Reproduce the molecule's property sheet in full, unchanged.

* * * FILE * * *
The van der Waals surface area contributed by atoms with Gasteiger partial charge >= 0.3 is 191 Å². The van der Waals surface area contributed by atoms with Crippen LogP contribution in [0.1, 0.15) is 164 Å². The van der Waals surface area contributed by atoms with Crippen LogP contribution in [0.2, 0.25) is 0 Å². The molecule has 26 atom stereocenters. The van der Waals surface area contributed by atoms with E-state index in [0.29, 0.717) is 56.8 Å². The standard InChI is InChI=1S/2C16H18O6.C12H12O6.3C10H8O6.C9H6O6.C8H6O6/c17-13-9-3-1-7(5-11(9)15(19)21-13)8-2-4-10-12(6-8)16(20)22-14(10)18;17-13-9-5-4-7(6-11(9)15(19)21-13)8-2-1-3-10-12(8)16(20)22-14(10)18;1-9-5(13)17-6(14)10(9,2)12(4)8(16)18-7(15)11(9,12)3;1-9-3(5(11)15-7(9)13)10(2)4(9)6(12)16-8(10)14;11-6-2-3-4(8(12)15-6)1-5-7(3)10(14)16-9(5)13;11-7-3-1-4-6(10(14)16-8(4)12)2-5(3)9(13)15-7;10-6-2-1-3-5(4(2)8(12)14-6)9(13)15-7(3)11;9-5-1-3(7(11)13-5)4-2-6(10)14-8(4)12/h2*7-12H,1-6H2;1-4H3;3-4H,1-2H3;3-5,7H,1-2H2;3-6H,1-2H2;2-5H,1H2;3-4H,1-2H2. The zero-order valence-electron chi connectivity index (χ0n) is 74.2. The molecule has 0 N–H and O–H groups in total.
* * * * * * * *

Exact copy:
The van der Waals surface area contributed by atoms with Gasteiger partial charge >= 0.3 is 191 Å². The van der Waals surface area contributed by atoms with Crippen LogP contribution in [0.1, 0.15) is 164 Å². The van der Waals surface area contributed by atoms with Crippen LogP contribution in [0.2, 0.25) is 0 Å². The molecule has 26 atom stereocenters. The van der Waals surface area contributed by atoms with E-state index in [0.29, 0.717) is 56.8 Å². The standard InChI is InChI=1S/2C16H18O6.C12H12O6.3C10H8O6.C9H6O6.C8H6O6/c17-13-9-3-1-7(5-11(9)15(19)21-13)8-2-4-10-12(6-8)16(20)22-14(10)18;17-13-9-5-4-7(6-11(9)15(19)21-13)8-2-1-3-10-12(8)16(20)22-14(10)18;1-9-5(13)17-6(14)10(9,2)12(4)8(16)18-7(15)11(9,12)3;1-9-3(5(11)15-7(9)13)10(2)4(9)6(12)16-8(10)14;11-6-2-3-4(8(12)15-6)1-5-7(3)10(14)16-9(5)13;11-7-3-1-4-6(10(14)16-8(4)12)2-5(3)9(13)15-7;10-6-2-1-3-5(4(2)8(12)14-6)9(13)15-7(3)11;9-5-1-3(7(11)13-5)4-2-6(10)14-8(4)12/h2*7-12H,1-6H2;1-4H3;3-4H,1-2H3;3-5,7H,1-2H2;3-6H,1-2H2;2-5H,1H2;3-4H,1-2H2. The zero-order valence-electron chi connectivity index (χ0n) is 74.2. The molecule has 0 N–H and O–H groups in total.